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Agriculture Minister Gerry Ritz is heralding the benefits of new food safety legislation poised to become law. (Adrian Wyld/Canadian Press)

In the aftermath of the massive E. coli scare at the XL Foods plant in Brooks, Alta., the House of Commons has passed legislation to modernize, consolidate and add consistency to Canada's food inspection system.

While the legislation is not a direct response to September's XL Foods shutdown, federal Agriculture Minister Gerry Ritz said Bill S-11 will provide a "more consistent" approach to food inspection, allowing a "uniform approach" across all food commodities.

Bill S-11 originated in the Senate in June.  It passed a third reading unanimously Tuesday evening and only royal assent remains before the bill becomes law.

Speaking before the final vote on Tuesday, Ritz highlighted several improvements contained in the Safe Food for Canadians Act:

  • Better traceability in the food system, making it easier to recall products if safety issues arise somewhere in the food chain.
  • New record-keeping requirements for regulated facilities and more powers for inspectors to compel the production of documents in useable formats.
  • Tougher penalties for those who violate established safety standards, increasing maximum fines from $250,000 to up to $5 million, or even higher at the court’s discretion.
  • New penalties for "recklessly endangering the lives of Canadians" through tampering, deceptive practices or hoaxes.
  • Registration for all importers, to add a greater degree of certainty to the food safety system.
  • More authority for the Canadian Food Inspection Agency (CFIA) to certify exporters, if required by other countries to facilitate trade.

The recall of meat products processed at XL Foods earlier this fall was the largest recall in Canadian history. Ritz cited the 2,000 different products subject to the recall as an illustration of the complexity of where food products can end up and how they can be processed in different ways across the country.

"[Bill S-11] gives us a better handle of who's got what and where it went, other than looking at shipping and receiving receipts, which take time to put together," Ritz said.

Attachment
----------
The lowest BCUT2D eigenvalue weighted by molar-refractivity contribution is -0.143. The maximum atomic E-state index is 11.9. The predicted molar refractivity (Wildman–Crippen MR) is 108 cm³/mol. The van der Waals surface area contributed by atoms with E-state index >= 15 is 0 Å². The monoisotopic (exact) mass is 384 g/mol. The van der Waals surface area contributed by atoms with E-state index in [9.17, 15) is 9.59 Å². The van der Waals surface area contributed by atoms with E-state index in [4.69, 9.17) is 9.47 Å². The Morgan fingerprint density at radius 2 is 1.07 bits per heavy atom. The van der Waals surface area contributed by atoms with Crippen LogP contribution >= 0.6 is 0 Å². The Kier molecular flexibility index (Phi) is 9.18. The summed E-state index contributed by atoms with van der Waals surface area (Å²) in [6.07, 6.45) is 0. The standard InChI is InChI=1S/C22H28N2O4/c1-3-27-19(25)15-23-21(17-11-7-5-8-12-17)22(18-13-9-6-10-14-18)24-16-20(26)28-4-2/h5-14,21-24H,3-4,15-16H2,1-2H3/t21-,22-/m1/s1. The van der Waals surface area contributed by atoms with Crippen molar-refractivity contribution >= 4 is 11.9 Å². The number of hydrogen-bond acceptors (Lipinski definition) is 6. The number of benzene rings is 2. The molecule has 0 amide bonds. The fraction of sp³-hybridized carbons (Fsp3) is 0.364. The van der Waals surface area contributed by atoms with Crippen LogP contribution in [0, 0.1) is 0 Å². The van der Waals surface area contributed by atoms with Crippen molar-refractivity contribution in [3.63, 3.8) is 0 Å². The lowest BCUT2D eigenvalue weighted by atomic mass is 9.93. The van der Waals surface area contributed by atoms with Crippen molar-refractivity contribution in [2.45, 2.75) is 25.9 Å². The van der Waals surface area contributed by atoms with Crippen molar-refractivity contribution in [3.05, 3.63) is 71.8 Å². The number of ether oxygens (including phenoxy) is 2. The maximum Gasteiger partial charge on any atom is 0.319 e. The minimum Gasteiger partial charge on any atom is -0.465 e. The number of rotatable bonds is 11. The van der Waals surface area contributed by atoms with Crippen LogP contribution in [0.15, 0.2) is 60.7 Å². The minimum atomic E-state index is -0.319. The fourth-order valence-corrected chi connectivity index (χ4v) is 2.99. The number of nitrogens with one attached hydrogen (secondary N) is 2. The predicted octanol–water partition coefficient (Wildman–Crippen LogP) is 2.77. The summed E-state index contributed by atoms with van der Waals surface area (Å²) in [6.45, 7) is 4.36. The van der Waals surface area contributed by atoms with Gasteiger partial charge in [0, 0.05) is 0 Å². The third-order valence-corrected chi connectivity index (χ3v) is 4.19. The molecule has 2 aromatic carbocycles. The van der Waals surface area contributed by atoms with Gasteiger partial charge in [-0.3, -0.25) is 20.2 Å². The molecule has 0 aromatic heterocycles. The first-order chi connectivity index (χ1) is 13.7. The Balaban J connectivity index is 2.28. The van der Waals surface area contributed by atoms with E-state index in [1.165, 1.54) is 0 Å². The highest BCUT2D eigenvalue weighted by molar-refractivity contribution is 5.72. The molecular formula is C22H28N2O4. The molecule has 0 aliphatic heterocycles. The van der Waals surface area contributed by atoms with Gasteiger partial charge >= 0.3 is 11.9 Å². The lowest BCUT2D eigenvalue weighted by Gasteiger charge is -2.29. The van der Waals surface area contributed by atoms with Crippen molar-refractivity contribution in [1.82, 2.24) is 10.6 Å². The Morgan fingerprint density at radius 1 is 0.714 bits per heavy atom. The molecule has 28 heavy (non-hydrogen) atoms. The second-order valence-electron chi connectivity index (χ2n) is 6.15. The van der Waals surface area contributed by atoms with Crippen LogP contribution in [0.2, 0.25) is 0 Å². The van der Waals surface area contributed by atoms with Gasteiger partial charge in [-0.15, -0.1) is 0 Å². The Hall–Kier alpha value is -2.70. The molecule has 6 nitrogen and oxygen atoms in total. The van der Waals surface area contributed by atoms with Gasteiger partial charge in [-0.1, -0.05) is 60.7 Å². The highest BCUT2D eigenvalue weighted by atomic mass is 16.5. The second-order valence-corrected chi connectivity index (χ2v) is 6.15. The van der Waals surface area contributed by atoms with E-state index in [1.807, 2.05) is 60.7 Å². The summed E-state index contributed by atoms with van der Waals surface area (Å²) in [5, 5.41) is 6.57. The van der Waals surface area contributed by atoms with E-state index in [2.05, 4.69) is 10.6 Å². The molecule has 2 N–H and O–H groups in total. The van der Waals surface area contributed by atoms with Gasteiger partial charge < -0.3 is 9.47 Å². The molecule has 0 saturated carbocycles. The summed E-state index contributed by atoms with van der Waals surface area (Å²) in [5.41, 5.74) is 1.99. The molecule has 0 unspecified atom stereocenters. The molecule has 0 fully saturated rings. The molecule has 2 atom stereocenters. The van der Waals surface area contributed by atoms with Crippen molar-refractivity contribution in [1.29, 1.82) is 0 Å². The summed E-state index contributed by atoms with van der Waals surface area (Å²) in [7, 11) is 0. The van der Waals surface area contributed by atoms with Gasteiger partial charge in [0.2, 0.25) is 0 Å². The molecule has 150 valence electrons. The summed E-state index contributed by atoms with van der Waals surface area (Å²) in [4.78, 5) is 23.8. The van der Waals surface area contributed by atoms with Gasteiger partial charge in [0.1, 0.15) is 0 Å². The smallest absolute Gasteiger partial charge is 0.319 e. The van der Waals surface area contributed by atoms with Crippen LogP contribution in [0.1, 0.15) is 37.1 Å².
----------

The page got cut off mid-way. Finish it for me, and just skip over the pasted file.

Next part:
"It also allows us to ask for information from a company in a much more timely way and in a format that is useable," he said.

The legislative basis for Canada's food inspection system used to be spread across multiple bills and involved multiple departments.

The Canadian Food Inspection Agency was created in the mid-nineties to unify the work of different departments involved in food safety, but much of the legislation driving the CFIA's mandate remained scattered and required updating.

Ritz told reporters Tuesday afternoon that the next step will be to consult with industry officials to get regulations in place to put the bill's contents into practice.

The agriculture minister also said that now that the Brooks plant is under new management, the meat processor's production line has actually been stopped voluntarily several times to deal with issues as they've emerged.

American officials have been in the plant to examine changes that have been made and Ritz said their assessment is coming "hopefully soon."

Beef from the plant is now back on the Canadian domestic market as well as others. Ritz said Tuesday that despite the massive size of the recall, beef sales are not down very much overall.

An expert panel reviewing what went wrong at XL Foods is expected to make its findings public within months.

The CFIA also is looking at its own procedures, Ritz said, and may make other internal changes based on its own assessment.

With files from CBC's Kady O'Malley